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Southlake Style

Legacy of 9/11 Hero Welles Crowther Lives On in Southlake

Sep 09, 2016 10:34AM ● By Audrey Sellers

Welles at the Memorial Labyrinth at Boston College in Chestnut Hill, Massachusetts

On one of the darkest days in American history, Welles Remy Crowther lost his life saving lives on 9/11. The American equities trader led people to safety after terrorists struck the World Trade Center on September 11, 2001.

His selfless act of heroism is not forgotten.

Southlake residents Colin and Tracey McDevitt were so moved by Crowther’s selflessness that they named their son Welles in his memory. They even wrote a letter to Crowther’s parents asking permission to name their son after Welles.

“Their response was immediate and an overwhelming yes. They were truly thrilled and grateful that we wanted to honor their son in that way,” Tracey recalls. “They wrote us a very sweet letter for our Welles to read when he was old enough.”

Welles McDevitt, now a seventh grader at Dawson Middle School, honors Crowther’s memory by wearing a red bandana to school each year on September 11. 

On Welles’ first day of fifth grade at Eubanks, his social studies teacher Jan Holland asked him to say something interesting about himself. Welles replied, “I’m named after a hero.”

Holland knew immediately that he was named after Welles Crowther. Unbeknownst to the McDevitt family, Holland had already included the story of Welles’ efforts on 9/11 in her curriculum.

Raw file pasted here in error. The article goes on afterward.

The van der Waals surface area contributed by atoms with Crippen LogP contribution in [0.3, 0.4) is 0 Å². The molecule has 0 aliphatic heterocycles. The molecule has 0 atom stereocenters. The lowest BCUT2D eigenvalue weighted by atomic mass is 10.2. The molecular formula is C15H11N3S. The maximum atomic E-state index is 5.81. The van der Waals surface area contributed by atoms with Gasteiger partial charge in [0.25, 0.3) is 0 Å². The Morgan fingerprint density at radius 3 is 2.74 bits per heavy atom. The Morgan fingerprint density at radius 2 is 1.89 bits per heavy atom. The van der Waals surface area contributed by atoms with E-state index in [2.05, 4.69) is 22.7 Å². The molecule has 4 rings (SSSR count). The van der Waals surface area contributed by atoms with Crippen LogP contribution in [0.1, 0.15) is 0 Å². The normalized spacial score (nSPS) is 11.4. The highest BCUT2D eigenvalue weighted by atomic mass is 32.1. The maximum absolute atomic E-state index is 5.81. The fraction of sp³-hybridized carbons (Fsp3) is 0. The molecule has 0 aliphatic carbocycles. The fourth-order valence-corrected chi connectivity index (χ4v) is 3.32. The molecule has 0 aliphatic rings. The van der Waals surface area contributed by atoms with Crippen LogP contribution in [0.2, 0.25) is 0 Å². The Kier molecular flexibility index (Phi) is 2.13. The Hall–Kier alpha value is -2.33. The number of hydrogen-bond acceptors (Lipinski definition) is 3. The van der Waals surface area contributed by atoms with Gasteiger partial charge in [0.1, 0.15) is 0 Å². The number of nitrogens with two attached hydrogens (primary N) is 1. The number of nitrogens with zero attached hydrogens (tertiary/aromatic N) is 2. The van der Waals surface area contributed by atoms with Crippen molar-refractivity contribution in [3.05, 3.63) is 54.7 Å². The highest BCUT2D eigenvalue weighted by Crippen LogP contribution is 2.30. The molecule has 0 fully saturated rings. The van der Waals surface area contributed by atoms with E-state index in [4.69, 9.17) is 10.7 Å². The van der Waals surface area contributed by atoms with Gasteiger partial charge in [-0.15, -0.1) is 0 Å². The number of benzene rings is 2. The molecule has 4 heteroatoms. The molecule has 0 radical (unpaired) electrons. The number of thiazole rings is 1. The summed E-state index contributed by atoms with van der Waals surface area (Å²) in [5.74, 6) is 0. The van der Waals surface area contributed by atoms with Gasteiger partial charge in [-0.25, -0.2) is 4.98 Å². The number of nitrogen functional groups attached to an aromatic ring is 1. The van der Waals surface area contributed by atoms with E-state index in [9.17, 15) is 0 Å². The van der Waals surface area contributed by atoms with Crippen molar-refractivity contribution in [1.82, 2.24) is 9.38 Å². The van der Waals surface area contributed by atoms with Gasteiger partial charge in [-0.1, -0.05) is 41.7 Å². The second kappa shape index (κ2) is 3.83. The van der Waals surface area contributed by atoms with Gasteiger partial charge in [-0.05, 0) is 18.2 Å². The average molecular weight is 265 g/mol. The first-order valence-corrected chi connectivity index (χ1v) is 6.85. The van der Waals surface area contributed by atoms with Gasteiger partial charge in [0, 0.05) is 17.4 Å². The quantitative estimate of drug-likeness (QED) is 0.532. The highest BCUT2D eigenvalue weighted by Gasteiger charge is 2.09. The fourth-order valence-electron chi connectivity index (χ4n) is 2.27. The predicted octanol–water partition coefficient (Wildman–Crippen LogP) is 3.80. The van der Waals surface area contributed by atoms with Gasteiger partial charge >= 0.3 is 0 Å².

“From there, we decided it would be wonderful to encourage the staff and students to wear red bandanas on September 11 to remember Welles Crowther,” says Tracey.

Remembering the Man in the Red Bandana

Each October, the McDevitts travel to Boston College to participate in the annual Red Bandana 5K, an event that brings together Crowther’s family, friends, Boston College alumni, students, faculty and staff to honor his life. Welles has been part of it since he was an infant, his father pushing him in a jogging stroller. Now, Welles runs the race himself.

“Boston College teaches students to be men and women for others (after St. Ignatius), and Welles Crowther truly lived that motto on that fateful day,” says Tracey. “When we learned we were expecting a boy, we truly couldn't think of a better way to honor his memory than to bring another little Welles into the world.”

After last year’s 5K, Welles traveled to New York City with his father and brother, Greer, to visit the site of the World Trade Center and to see Welles Crowther's name at the memorial.

Additionally, the McDevitts were guests of honor at the Texas showing of the full-length documentary film, “Man in Red Bandana.” The film, which shares Crowther’s inspirational story, has limited private showings across the nation and is expected for a full release in 2017. 

For more information on the Welles Remy Crowther Red Bandana 5K, visit, and to show your support with your own red bandana, click here.

Remembering 9/11 Hero, Welles Remy Crowther